6 FEBRUARY 1948, Page 18

Decline and Fall

MR. TURNELL has already established himself as an acute and stimu- lating literary critic, and this book can only add to his reputation. He possesses in a rare degree the qualities of imagination and sensi- bility, which in his case are both stimulated and controlled by scholarship and by sharp perception of the interrelation between the arts and the historical conditions under which they are created. One is even more grateful for such qualities in a critic when they are applied to the study of a foreign literature, for it is useless to suppose that we can overcome the barriers of language and tradition without the assistance of studies like Mr. Turnell's. The classics of other nations are apt to remain fot'us towering Alps of literature, alien, aloof, inviolate, unless we have professional guides like Mr. Turnell to show us the way to their summits. I feel bound to say that I have read few books in the last year with greater pleasure and enlightenment than The Classical Moment, and if one does not always agree with Mr. Turnell, that is because he himself has placed one in a position to disagree. And after ally what a pleasure it is to read criticism with which one can rationally agree or disagree.

Mr. Turnell's theme is the three great dramatists of the French seventeenth century, which opens with the birth of Corneille in 5606

and closes with the death of Racine in i699. As the century opens with the birth of the first and closes with the death of the last of these three writers, so they record its progress, or rather its decline, which Mr. Turnell sees as a unitary and complete process. Corneille repre- sents a stable aristocratic society, confident in itself, where there is no gap between private virtue and public duty, and where the con- ception of honour unites the individual with society. Moliere's is the spirit of criticism applied to this society, still healthy yet verging towards decline ; he exposes its follies and vices while maintaining a firm faith in the possibility of being an " honest " man. Racine is the poet of disintegration, when the human heart has turned against its environment, which is felt as alien and hostile, and whose laws are felt as constrictions on the urge to self-satisfaction. Here honour has become a purely personal matter, consisting essentially of follow- ing the dictates of the heart though they necessarily lead to disaster. And it is precisely the pressure of this conflict which leads the poet into his astonishing analysis of the obsessions and furies of thwarted and frustrated passion.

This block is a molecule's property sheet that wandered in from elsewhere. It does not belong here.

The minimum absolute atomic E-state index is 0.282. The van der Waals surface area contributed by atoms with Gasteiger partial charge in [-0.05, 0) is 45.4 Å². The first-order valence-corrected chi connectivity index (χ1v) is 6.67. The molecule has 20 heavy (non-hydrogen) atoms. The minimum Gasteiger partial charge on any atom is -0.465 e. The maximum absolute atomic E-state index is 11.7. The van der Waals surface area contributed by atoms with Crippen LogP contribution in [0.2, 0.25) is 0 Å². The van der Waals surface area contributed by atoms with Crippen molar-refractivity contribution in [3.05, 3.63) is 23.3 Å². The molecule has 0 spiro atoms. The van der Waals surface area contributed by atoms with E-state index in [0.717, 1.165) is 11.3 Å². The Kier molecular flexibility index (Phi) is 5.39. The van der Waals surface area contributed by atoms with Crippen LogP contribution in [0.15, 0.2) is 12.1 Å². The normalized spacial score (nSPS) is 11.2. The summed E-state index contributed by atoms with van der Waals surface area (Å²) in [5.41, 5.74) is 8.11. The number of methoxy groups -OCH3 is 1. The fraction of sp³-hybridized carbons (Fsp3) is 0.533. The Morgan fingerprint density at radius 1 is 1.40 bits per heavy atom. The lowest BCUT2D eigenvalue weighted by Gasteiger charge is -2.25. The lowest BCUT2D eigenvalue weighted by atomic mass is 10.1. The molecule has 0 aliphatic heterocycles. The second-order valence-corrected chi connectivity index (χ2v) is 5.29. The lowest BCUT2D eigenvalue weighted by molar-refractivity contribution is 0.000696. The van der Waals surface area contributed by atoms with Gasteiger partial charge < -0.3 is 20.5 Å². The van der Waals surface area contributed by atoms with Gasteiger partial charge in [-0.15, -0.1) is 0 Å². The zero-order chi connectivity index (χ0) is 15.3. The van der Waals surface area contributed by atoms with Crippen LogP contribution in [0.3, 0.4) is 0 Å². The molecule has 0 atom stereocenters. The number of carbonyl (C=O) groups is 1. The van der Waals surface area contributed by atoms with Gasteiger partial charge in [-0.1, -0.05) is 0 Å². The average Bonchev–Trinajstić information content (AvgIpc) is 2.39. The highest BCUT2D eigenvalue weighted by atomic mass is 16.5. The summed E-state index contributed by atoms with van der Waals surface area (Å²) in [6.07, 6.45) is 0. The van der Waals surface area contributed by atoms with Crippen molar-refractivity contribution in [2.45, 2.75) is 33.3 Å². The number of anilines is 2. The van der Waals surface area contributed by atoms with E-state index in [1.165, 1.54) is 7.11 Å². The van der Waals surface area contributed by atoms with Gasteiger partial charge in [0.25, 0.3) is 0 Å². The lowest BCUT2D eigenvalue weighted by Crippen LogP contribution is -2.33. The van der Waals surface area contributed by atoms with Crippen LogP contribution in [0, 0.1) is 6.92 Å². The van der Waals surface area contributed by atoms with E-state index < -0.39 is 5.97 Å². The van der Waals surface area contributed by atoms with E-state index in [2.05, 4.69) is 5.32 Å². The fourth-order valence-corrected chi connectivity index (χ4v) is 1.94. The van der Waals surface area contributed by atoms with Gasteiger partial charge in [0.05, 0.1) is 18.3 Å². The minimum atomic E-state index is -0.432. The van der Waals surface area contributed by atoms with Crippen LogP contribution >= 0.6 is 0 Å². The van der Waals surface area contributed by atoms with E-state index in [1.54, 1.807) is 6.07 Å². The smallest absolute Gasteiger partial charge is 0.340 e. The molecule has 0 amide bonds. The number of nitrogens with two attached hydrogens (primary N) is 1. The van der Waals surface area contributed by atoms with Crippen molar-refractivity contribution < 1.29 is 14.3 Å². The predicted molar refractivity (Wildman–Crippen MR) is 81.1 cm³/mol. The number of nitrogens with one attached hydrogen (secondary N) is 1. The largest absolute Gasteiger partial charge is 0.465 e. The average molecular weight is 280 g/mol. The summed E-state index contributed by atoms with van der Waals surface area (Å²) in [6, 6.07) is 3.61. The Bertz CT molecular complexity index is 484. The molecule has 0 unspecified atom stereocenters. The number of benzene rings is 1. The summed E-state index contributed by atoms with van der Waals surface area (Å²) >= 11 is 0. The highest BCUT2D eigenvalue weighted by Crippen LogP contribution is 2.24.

But do movements and processes of this kind accomplish them- selves so precisely and methodically? The very neatness of the chronology impels one to doubt. Is it so easy to distinguish stability and decay, health and sickness, in society and literature, and do their states so accurately correspond? The old always has the new in its womb ; the new always has seeds of decay, and it is precisely because of this that, for all the subtlety, insight and sensitiveness with which Mr. Turnell develops his theme, one may feel that the theme itself is not sufficiently flexible and complex for its subject matter. • Yet it would be presumptuous to dismiss Mr. Turnell's conclusions so easily, and if one were to argue them with him I have no doubt one would succumb to his greater knowledge. The Classical Moment is to my mind one of the most stimulating and valuable works of criticism